Mets: Why the “long layoff” narrative is flawed
By Danny Abriano
Moments after the Mets swept the NLCS, the fresh narrative transitioned to their upcoming layoff before the World Series being a huge negative. Yes, since the LCS went from a best-of-five to a best-of-seven in 1985, teams who have swept the LCS have gone just 1-6 in the World Series. But that has close to no bearing on the 2015 Mets.
For one, examining seven total series over a 30 year span is taking an incredibly small sample size and attempting to make it more than it is. When you examine further, you’ll see that the majority of the teams who performed poorly in the World Series after sweeping the LCS were deeply flawed.
Here are the teams who performed poorly in the World Series after sweeping the LCS, and a bit about them…
1988 Athletics, lost to the Dodgers
In 1988, the Athletics were a team that mashed, built around Mark McGwire, Jose Canseco, and Dave Henderson. Their rotation was anchored by Dave Stewart (3.27 ERA) and Bob Welch (3.76 ERA), who were solid. The two pitchers who started twice in that series were Stewart and Storm Davis, who was crushed during a Game 2 loss and jumped early as the A’s lost Game 5 and the series.
1990 Athletics, lost to the Reds
Another team built around offense, the A’s were swept, with Dave Stewart pitching well in both games he started but Bob Welch and Mike Moore getting hit hard in games they started.
2006 Tigers, lost to the Cardinals
The 2006 Tigers, who had Justin Verlander and Kenny Rogers in their rotation, also gave World Series starts to Jeremy Bonderman and Nate Robertson. Most importantly, their pitchers forgot how to field between the end of the LCS and the start of the World Series, throwing the ball away numerous times as they basically handed the title to St. Louis.
2007 Rockies, lost to the Red Sox
Here’s who started game for the Rockies in the 2007 World Series: Jeff Francis, Ubaldo Jimenez, Aaron Cook, and Josh Fogg. We’ll leave it at that.
2012 Tigers, lost to the Giants
The 2012 Tigers are the only well-rounded team to sweep the LCS and struggle mightily in the World Series. This team featured Prince Fielder and Miguel Cabrera in the middle of the lineup and Justin Verlander and Max Scherzer in their rotation. They simply forgot how to hit, scoring just six runs as the Giants swept.
Here’s the most recent team to sweep the LCS and lose in the World Series…
2014 Royals, lost to the Giants
The 2014 Royals, who are close to the same team that will take the field on Friday night in Game 6 of the ALCS, lost the World Series to the Giants in seven games.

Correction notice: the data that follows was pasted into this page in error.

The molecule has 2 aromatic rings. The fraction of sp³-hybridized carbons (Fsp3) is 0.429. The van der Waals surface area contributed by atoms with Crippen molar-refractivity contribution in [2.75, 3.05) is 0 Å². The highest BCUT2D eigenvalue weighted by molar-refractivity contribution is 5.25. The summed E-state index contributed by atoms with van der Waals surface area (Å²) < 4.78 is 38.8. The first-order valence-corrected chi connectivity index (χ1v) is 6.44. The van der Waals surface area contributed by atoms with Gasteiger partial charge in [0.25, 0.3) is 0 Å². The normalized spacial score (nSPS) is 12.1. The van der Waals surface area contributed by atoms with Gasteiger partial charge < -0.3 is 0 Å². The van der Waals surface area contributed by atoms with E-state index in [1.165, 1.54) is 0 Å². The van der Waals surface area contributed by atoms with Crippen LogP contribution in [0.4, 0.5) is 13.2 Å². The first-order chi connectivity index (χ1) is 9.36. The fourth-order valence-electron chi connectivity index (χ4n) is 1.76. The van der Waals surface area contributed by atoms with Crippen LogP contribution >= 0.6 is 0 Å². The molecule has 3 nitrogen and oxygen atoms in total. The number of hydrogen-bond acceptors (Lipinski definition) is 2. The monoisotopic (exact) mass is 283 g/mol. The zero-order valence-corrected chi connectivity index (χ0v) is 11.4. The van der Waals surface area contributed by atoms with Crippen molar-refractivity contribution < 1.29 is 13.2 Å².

After being blown out in Game 1, the Royals did the same to the Giants in Game 2 before winning Game 3 to take a two games to one lead in series. If the layoff hurt them in any way, they didn’t show it by getting out to a lead in the series.
More than anything, the 2014 Royals were done in by Madison Bumgarner.
Here’s the only team in the last 30 years who swept the LCS and won the World Series…
1995 Braves, beat the Indians
The 1995 Braves featured a rotation with Greg Maddux, Tom Glavine, John Smoltz, and Steve Avery. Look familiar?
A team built on pitching, the Braves took down the offensive-minded Indians in six games.
So…what’s the point?
The point, is that aside from the incredibly small sample size people are drawing from when discussing teams who’ve swept the LCS and lost the World Series, all but one of the teams who lost (the 2014 Royals, who lost in seven games) were offensive-oriented clubs. And all of them featured starting rotations that pale in comparison to the one the Mets have.
It can be argued that the 2012 Tigers had a 1-2 starting pitching punch as good as what the Mets have, but they didn’t have the rotation depth.
As is noted above, the only team that won the World Series after sweeping the LCS (the 1995 Braves) is the only one that resembles the 2015 Mets. Though John Smoltz has said he’d take the Mets’ current starting rotation over the rotation the Braves had in the mid-1990s.
Is it a tad concerning that the Mets’ offense will have six days off before resuming games? Sure. But the only player in the lineup who was actually hot was Daniel Murphy. No one else had been hitting particularly well.
Additionally, prior to the regular season ending, the Mets sat the majority of their regulars and had their starting pitchers make shortened starts.
The worry going into the NLDS was that the Mets wouldn’t be able to “flip a switch” to turn things back on. How’d that work out?
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